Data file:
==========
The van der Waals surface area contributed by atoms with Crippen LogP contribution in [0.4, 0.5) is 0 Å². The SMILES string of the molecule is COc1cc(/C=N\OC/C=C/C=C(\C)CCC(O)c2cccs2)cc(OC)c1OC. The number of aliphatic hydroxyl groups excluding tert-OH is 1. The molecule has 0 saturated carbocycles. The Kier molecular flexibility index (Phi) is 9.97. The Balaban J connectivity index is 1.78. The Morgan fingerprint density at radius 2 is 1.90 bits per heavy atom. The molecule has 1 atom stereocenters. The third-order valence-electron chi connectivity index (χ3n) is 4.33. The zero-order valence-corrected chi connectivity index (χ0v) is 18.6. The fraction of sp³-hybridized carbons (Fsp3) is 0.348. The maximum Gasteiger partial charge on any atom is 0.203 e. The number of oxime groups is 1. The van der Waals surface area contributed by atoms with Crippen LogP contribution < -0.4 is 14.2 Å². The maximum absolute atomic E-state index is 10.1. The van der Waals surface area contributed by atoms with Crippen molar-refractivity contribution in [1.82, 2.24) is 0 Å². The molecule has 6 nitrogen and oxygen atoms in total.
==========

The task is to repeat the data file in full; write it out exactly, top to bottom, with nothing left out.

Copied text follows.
The van der Waals surface area contributed by atoms with Crippen LogP contribution in [0.4, 0.5) is 0 Å². The SMILES string of the molecule is COc1cc(/C=N\OC/C=C/C=C(\C)CCC(O)c2cccs2)cc(OC)c1OC. The number of aliphatic hydroxyl groups excluding tert-OH is 1. The molecule has 0 saturated carbocycles. The Kier molecular flexibility index (Phi) is 9.97. The Balaban J connectivity index is 1.78. The Morgan fingerprint density at radius 2 is 1.90 bits per heavy atom. The molecule has 1 atom stereocenters. The third-order valence-electron chi connectivity index (χ3n) is 4.33. The zero-order valence-corrected chi connectivity index (χ0v) is 18.6. The fraction of sp³-hybridized carbons (Fsp3) is 0.348. The maximum Gasteiger partial charge on any atom is 0.203 e. The number of oxime groups is 1. The van der Waals surface area contributed by atoms with Crippen LogP contribution < -0.4 is 14.2 Å². The maximum absolute atomic E-state index is 10.1. The van der Waals surface area contributed by atoms with Crippen molar-refractivity contribution in [1.82, 2.24) is 0 Å². The molecule has 6 nitrogen and oxygen atoms in total.